Low dose macrolide administration for long term is effective for otitis media with effusion in children
ABSTRACT OBJECTIVE: To explore the clinical effect and possible mechanism of macrolides on otitis media with effusion in children. METHODS: Children with otitis media with effusion were recruited and prescribed for macrolides according to a designed scheme, and followed up for 8-12 weeks. Middle ear effusion samples were collected from the participants to assess the presence of biofilm. RESULTS: Macrolides were found to have significant effect on the therapy of early stage otitis media with effusion for 88.7-92.5% of participants compared with 50.9-60.3% in control group after 8-12 weeks. Almost 72.1% of chronic otitis media with effusion patients recovered after an 8 weeks' course low dose macrolides prescription. Biofilm occurred in 30.8% (4/13) of middle ear effusion. CONCLUSIONS: The results indicate that macrolides are effective for otitis media with effusion in children. Bacterial biofilm may play an important role in the pathogenesis of otitis media with effusion.
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ABSTRACT: Recurrent respiratory tract infections (RRTIs) are very common in children and a major challenge for pediatricians. In the last few years, bacterial biofilms have been linked to RRTIs and antibiotic resistance, and have raised serious concerns regarding the therapeutic management of recurrent middle ear diseases, chronic rhinosinusitis, and recurrent pharyngotonsillitis. This paper aims to review the new insights into biofilm-related upper respiratory tract infections in children and possible therapeutic strategies. It focuses on the clinical implications for recurrent disease and on studies in pediatric patients. Analysis of the literature showed that the involvement of bacterial biofilm in recurrent upper airway tract infections is an emerging problem that may lead to serious concerns about infection control. Despite the large amount of research within this field, detailed insight into the complex structure of bacterial biofilms and the ultrastructural and biochemical mechanisms responsible for its evasion of the immune system and resistance to treatments is currently lacking. In the future, additional emphasis should be placed on biofilm management as a component of therapeutic strategies. This goal can be attained by finding feasible methods for detecting biofilms in vivo and identifying effective methods for administering treatments that eradicate preexisting bacterial biofilms or hinder bacterial adhesion to respiratory cells.European Journal of Clinical Microbiology 10/2014; 34(3). DOI:10.1007/s10096-014-2261-1 · 2.67 Impact Factor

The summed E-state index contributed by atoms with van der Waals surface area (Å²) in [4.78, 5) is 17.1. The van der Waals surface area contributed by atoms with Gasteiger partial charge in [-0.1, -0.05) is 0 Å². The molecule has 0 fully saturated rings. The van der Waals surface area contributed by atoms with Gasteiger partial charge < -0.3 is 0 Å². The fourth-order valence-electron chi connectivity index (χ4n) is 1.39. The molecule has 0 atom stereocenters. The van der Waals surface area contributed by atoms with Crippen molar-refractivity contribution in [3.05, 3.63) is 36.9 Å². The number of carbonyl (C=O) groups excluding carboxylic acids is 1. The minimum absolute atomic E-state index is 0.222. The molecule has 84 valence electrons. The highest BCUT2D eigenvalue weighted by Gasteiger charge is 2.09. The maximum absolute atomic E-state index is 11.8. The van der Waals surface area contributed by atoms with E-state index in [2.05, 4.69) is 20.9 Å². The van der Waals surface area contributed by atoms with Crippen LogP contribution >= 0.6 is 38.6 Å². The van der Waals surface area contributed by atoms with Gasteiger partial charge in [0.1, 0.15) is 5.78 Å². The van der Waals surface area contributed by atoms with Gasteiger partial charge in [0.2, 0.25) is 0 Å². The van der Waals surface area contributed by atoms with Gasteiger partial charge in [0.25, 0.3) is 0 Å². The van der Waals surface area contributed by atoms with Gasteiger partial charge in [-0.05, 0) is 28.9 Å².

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ABSTRACT: Abstract Conclusion: Additional treatment with clarithromycin (CAM) reduced persistent middle ear inflammation after acute otitis media (AOM) caused by Haemophilus influenzae in children. CAM is a treatment option for persistent inflammation following AOM and to prevent continuing otitis media with effusion. We conducted a clinical study to evaluate a new method of treatment for persistent inflammation after AOM in children. H. influenzae-infected children with AOM were treated acutely with antimicrobial agents, after which those still demonstrating effusion of the middle ear cavity received additional treatment with carbocysteine (S-CMC) alone or S-CMC combined with clarithromycin (CAM) for 1 week. The two regimens were compared in terms of clinical effects. After the initial acute treatment, many patients still showed abnormal otoscopic findings. At the completion of additional treatment, there were no significant differences between the two treatment groups. However, 1 week after completion of additional treatment, the prevalence of a diminished light reflex was significantly lower in the CAM + S-CMC group than in the S-CMC group (p = 0.017). The prevalence of redness of the tympanic membrane also tended to be lower in the combined treatment group than in those receiving a single drug (p = 0.097).Acta Oto-Laryngologica 03/2015; 135(3):217-25. DOI:10.3109/00016489.2014.975893 · 0.99 Impact Factor